Longest women's cross country winning streak in Long Island history

North Shore Women's Cross Country Team wins 200th consecutive race


As the runners of the North Shore High School Women’s Cross Country Team crossed the finish line of their Sept. 11 race, they celebrated not just that win, but a culmination of 16 years with 200 consecutive wins.

The team is undefeated in its league since Oct. 15, 2007. North Shore Cross Country Coach
Neal Levy has been running the program since the winning streak began. He has overseen the group throughout the span of their undefeated tenure, and attributes the consistent success to the passion of his runners and their willingness to train hard, year in, year out.

“A lot of times in the extracurriculars, you know sports or arts or music, people are always looking for the most talented kids. I’m looking for the most passionate,” Levy said. “It’s just the mindset of kids working together and just training at a high level over a period of time.”

Unlike most other sports, cross country competitions are never just two teams facing off against each other. Each league competition consists of three to four teams running against each other, so if a team beats all three of their opponents, they count as having three full wins.

This makes their recent milestone even more impressive, as facing off against multiple teams makes it that much more likely to lose to at least one opponent.

This recent victory made history not just for the North Shore, but across all Long Island as well, as the team now has the longest winning streak in Long Island women’s cross country history. Sam Nadel, a former runner for the team who graduated from North Shore in 2012, said that she was incredibly excited and proud when she heard the news.

Nadel continued to run in college and currently works as a cross country coach at George Washington University. She started running for North Shore at the beginning of the winning streak in 2008. She said the quality of Levy’s coaching has been pivotal to North Shore team’s continued success, and that she thinks it’s amazing to see the next generation of runners carrying the legacy forward.

“That was just always something that was really important to us, keeping that streak alive, and it’s really cool to see now how far they’ve gone with that,” Nadel said. “I think it just speaks to the competitiveness of the program and that striving for excellence and always wanting to be on top.”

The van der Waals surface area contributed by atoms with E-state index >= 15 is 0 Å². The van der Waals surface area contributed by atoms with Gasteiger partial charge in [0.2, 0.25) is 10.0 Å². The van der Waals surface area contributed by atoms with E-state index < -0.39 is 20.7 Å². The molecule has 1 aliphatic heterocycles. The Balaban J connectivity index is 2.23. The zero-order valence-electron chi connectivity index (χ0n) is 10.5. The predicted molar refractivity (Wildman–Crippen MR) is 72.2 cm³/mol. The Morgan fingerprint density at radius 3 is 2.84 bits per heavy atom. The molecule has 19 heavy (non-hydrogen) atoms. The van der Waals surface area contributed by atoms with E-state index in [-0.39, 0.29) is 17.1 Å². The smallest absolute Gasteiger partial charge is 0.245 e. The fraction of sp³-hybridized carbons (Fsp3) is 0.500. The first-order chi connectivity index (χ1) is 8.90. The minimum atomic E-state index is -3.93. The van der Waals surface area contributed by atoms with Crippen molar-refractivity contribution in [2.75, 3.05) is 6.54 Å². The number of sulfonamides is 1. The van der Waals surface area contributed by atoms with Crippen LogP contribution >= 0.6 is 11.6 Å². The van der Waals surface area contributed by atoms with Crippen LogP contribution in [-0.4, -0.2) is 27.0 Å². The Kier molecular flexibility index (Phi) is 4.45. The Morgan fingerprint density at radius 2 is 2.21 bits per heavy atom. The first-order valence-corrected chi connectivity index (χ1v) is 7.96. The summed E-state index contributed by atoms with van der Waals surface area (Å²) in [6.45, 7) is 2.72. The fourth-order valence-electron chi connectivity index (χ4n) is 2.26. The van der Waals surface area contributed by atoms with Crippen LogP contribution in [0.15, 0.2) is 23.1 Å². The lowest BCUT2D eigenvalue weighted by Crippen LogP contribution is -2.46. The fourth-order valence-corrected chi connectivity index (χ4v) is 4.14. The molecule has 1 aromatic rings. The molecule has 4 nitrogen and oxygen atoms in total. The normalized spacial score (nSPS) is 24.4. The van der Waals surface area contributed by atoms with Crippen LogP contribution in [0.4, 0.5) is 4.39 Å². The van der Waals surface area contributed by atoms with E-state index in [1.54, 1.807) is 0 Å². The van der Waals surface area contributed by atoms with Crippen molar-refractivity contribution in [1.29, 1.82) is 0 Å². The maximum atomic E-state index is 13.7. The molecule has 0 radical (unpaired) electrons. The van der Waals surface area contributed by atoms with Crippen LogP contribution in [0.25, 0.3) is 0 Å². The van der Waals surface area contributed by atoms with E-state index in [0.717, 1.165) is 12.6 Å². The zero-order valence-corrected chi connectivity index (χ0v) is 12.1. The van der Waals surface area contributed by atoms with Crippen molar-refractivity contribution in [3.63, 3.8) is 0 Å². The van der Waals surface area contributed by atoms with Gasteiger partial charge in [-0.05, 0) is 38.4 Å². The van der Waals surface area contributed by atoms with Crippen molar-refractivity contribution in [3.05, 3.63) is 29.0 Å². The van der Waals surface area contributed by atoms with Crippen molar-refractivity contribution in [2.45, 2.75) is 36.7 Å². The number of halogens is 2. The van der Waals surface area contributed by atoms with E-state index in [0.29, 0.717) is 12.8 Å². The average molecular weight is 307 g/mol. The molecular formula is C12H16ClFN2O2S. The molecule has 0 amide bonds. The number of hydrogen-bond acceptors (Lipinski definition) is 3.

Levy explained that while winning was obviously important to him and the team, the focus has never been on earning accolades or making history. For his coaching style, he prefers to take one race at a time and focus on making sure everyone does their best.

“It’s not so much about winning or losing; it’s about the process to get there,” Levy said. He added that one benefit of the milestone is creating cross-generational bonds between current and former runners. “It’s just one big giant, you know, family tradition for an extended period of time.

North Shore sophomore runner Joanna Kenny added that the one race at a time mentality went a long way to helping her and her fellow runners keep their nerves steady at the Sept. 11 race. Kenny said that by keeping the focus on herself and her own performance, she was able to do her best despite the momentous importance of that particular race.

“There’s always butterflies in my stomach before a race, but I wasn’t like super, extra nervous just because it was the 200th one,” Kenny said. “I knew we got it and I trusted my teammates.”

While Levy said he’s proud of his runners for achieving this milestone, the focus will continue to be on the rest of the season. He and his runners say they have no plans to rest on their laurels, as senior Sophia Marchioli explained.

“We know that we’ve worked hard and we’re very proud of ourselves, but also after we had won we kind of had the understanding that this isn’t it for us,” Marchioli said. “So we have to just put our heads down and keep working. We have other big goals for the rest of the season.”